You don’t become indifferent. There’s a lot of rubbish that flies about, about people becoming desensitized. That’s a very extreme case, psychologically. Most people are very shocked by what they see, but it doesn’t mean they’re completely knocked off their feet, because if you go to war, well, it is going to be grim.
More: What are some of the biggest changes you’ve seen in TV journalism for women since you began your career?
KA: In journalism generally, many more women have come into the business in the last 40 years, which is a great thing. And increasingly, there is less overt sexism or discrimination in Western democratic societies—you’ll still find it elsewhere. But on the the whole, with fair employment laws, women have gotten into the business and they take on the responsibility of reporting the toughest assignments. And I think this is a good thing, because I’ve never thought any story—even war—is an all-male subject.
It’s much more than the boys with the toys, as they say—you know, the weaponry and the hardware and fighting. It’s about entire societies convulsed with violence and fear. And I think a woman reports that absolutely as well as any man.
More: Do you ever want to get back in the field?
KA: Well, what you’ve got to understand is that television reporting in the last 10 years has begun to withdraw, and what you now have with the 24-hour channels worldwide is a kind of running commentary rather than eyewitness reporting. If you are live on 24-hour television, you’re not doing that from the middle of a battlefield. You’re not doing that from the center of violence. You could not stand up and talk, nor could you have a satellite dish, in the center of the action. So what has happened is that quite a lot of television coverage has moved from the actual battlefield, because so much is done live. And the kind of reporting that I and my colleagues used to do has pretty well—well, it’s much less than it used to be, and I wouldn’t fancy doing the commentary job at all.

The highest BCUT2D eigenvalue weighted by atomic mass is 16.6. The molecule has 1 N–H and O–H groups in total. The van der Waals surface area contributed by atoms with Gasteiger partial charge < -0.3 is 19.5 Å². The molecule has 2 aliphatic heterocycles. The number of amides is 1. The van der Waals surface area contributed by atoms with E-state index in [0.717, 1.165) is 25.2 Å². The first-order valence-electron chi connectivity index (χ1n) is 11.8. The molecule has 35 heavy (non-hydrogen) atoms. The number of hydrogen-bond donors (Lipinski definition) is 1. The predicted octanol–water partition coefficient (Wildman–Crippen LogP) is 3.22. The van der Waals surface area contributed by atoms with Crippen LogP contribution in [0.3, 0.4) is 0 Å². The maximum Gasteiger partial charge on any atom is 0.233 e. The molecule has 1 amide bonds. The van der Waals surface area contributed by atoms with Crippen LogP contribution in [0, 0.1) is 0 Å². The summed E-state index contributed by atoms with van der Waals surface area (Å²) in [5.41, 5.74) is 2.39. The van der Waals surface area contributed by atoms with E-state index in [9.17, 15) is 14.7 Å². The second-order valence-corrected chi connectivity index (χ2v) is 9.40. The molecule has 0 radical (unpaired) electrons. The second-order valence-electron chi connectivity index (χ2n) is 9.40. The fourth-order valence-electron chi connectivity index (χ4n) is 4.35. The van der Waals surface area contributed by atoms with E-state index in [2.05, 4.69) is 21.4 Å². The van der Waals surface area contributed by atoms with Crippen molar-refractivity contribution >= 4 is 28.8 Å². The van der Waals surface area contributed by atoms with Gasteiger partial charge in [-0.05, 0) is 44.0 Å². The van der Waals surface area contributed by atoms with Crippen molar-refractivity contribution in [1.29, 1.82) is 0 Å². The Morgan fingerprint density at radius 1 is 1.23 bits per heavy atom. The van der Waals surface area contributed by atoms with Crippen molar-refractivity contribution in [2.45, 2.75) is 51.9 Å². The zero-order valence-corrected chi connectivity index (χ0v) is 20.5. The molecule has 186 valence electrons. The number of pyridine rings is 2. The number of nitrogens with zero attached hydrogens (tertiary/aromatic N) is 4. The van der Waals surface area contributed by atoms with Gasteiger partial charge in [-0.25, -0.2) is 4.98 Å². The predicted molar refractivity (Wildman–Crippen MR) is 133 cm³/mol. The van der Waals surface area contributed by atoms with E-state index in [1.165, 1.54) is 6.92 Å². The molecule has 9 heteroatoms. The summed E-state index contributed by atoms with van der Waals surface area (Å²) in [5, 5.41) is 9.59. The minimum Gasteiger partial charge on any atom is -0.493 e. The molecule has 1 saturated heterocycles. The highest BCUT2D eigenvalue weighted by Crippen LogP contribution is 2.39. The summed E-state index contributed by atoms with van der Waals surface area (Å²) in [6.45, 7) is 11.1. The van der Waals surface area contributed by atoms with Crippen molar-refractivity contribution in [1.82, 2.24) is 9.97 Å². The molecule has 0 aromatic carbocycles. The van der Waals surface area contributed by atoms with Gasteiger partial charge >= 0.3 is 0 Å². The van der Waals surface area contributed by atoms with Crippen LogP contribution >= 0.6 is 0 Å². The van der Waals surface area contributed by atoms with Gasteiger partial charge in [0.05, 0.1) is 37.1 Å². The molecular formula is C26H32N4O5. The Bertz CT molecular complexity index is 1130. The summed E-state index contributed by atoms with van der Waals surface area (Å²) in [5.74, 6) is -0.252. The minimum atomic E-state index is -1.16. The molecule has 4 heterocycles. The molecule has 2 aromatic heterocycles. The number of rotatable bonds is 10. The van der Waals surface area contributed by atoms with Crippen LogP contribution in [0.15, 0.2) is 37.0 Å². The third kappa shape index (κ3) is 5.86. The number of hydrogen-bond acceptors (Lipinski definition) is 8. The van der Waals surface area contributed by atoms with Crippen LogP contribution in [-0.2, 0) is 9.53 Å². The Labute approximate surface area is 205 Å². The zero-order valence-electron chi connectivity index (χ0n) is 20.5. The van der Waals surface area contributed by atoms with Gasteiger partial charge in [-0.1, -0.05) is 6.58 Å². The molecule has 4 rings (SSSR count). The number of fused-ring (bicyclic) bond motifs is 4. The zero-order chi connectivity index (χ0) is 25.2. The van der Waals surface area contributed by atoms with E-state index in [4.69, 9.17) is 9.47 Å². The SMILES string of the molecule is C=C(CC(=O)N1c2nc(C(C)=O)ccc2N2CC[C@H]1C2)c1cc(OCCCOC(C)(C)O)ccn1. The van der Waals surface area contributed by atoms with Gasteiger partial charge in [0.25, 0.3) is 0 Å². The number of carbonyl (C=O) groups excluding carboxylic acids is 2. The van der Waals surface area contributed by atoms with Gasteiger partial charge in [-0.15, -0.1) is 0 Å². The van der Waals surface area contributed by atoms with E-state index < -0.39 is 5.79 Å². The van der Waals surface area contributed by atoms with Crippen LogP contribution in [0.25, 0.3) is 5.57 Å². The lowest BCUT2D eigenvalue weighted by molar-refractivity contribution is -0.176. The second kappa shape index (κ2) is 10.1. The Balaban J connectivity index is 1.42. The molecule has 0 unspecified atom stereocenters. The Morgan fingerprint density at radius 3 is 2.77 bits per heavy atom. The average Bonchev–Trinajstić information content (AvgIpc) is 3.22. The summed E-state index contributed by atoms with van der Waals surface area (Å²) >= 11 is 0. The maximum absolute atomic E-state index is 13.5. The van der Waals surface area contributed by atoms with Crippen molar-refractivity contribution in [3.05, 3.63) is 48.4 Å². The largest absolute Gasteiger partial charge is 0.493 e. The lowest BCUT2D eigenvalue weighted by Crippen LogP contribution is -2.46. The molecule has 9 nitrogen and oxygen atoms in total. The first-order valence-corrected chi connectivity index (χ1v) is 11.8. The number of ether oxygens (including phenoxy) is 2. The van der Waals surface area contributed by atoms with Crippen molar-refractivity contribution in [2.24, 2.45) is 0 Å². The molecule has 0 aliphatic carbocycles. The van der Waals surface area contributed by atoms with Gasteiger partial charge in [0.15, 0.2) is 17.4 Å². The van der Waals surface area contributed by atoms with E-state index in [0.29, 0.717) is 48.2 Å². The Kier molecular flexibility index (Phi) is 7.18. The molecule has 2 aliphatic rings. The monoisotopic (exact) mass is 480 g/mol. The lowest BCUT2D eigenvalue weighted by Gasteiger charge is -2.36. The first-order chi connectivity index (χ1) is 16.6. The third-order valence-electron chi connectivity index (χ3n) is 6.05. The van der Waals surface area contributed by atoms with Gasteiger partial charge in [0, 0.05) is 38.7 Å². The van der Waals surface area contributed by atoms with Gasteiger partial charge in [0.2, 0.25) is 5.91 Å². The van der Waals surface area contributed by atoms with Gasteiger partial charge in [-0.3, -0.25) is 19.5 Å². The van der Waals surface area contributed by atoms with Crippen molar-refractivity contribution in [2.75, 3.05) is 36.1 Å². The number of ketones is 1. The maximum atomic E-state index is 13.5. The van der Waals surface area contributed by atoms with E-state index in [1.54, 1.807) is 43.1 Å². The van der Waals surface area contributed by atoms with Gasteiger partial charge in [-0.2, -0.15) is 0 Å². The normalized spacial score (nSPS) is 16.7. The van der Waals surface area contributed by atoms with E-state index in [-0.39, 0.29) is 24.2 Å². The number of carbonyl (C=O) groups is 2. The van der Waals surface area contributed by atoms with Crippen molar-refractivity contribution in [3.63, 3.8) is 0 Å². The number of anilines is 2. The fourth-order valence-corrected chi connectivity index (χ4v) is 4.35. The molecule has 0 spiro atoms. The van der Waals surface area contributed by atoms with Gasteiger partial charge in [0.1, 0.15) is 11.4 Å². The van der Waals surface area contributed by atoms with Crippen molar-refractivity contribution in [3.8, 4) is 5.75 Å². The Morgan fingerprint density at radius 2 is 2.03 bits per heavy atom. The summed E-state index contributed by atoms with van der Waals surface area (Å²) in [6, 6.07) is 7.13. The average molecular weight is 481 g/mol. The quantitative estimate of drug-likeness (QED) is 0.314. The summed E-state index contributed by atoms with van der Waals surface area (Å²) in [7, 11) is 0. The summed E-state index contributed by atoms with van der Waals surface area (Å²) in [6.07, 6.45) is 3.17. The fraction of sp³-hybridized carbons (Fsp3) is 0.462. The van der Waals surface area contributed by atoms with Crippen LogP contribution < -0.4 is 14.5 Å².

I wanted to go in there, see with my own eyes what was happening, get my own pictures. And that is done less and less these days by television stations worldwide.
More: Do you think it’s a financial issue?
KA: It’s a massive issue, [a combination] of a number of things. It is to do with money, it is to do, to a certain extent, I think, with a complex set of social happenings—you can see it in the United States and in Europe—how television is becoming absolutely a medium dominated by entertainment. I mean, it always was to a certain extent, particularly in the States. In the States, there used to be much more emphasis given to nightly news, and this has now faded. It is changing fast, and the Internet is adding to this.
More: What advice do you have for women starting out in journalism, especially those who want to chase the dangerous stories?
KA: I just think that women should be absolutely equal when going to report and [have] the opportunities to report whatever subject. Reporting is about life, it’s about the world, it’s a mirror to life as we live it. And women are as much a part of that life [as men] and, therefore, should be active in showing ourselves to each other. …It’s adult, educated, observant, curious people going out there, men and women, and telling us what we’re like.
I’m an optimist. I think that it’s a good thing to see what’s happened in the last 40-odd years, and I think the prospects for women today are so much better. We haven’t won all the battles, but I think the future looks bright.
Click here to learn more about the International Women’s Media Foundation.
Meet the other 2011 Courage in Journalism Award Winners: